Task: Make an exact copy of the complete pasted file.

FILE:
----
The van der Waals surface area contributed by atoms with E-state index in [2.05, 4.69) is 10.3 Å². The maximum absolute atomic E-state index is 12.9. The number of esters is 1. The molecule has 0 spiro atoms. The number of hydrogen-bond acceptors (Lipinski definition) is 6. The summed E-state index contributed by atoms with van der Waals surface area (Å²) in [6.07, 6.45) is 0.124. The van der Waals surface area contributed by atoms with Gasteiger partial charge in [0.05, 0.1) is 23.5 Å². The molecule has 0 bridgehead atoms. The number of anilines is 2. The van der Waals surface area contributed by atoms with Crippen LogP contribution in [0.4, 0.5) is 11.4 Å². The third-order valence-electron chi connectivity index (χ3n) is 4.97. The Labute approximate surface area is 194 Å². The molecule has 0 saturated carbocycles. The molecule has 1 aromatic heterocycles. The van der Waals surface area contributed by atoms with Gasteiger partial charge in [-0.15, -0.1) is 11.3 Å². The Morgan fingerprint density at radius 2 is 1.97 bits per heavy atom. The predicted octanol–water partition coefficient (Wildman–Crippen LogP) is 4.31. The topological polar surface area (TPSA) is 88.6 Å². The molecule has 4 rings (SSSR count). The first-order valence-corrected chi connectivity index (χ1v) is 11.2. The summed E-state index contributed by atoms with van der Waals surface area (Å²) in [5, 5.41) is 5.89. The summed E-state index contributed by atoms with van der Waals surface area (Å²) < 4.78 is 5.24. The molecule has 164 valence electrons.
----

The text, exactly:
The van der Waals surface area contributed by atoms with E-state index in [2.05, 4.69) is 10.3 Å². The maximum absolute atomic E-state index is 12.9. The number of esters is 1. The molecule has 0 spiro atoms. The number of hydrogen-bond acceptors (Lipinski definition) is 6. The summed E-state index contributed by atoms with van der Waals surface area (Å²) in [6.07, 6.45) is 0.124. The van der Waals surface area contributed by atoms with Gasteiger partial charge in [0.05, 0.1) is 23.5 Å². The molecule has 0 bridgehead atoms. The number of anilines is 2. The van der Waals surface area contributed by atoms with Crippen LogP contribution in [0.4, 0.5) is 11.4 Å². The third-order valence-electron chi connectivity index (χ3n) is 4.97. The Labute approximate surface area is 194 Å². The molecule has 0 saturated carbocycles. The molecule has 1 aromatic heterocycles. The van der Waals surface area contributed by atoms with Gasteiger partial charge in [-0.15, -0.1) is 11.3 Å². The Morgan fingerprint density at radius 2 is 1.97 bits per heavy atom. The predicted octanol–water partition coefficient (Wildman–Crippen LogP) is 4.31. The topological polar surface area (TPSA) is 88.6 Å². The molecule has 4 rings (SSSR count). The first-order valence-corrected chi connectivity index (χ1v) is 11.2. The summed E-state index contributed by atoms with van der Waals surface area (Å²) in [5, 5.41) is 5.89. The summed E-state index contributed by atoms with van der Waals surface area (Å²) < 4.78 is 5.24. The molecule has 164 valence electrons.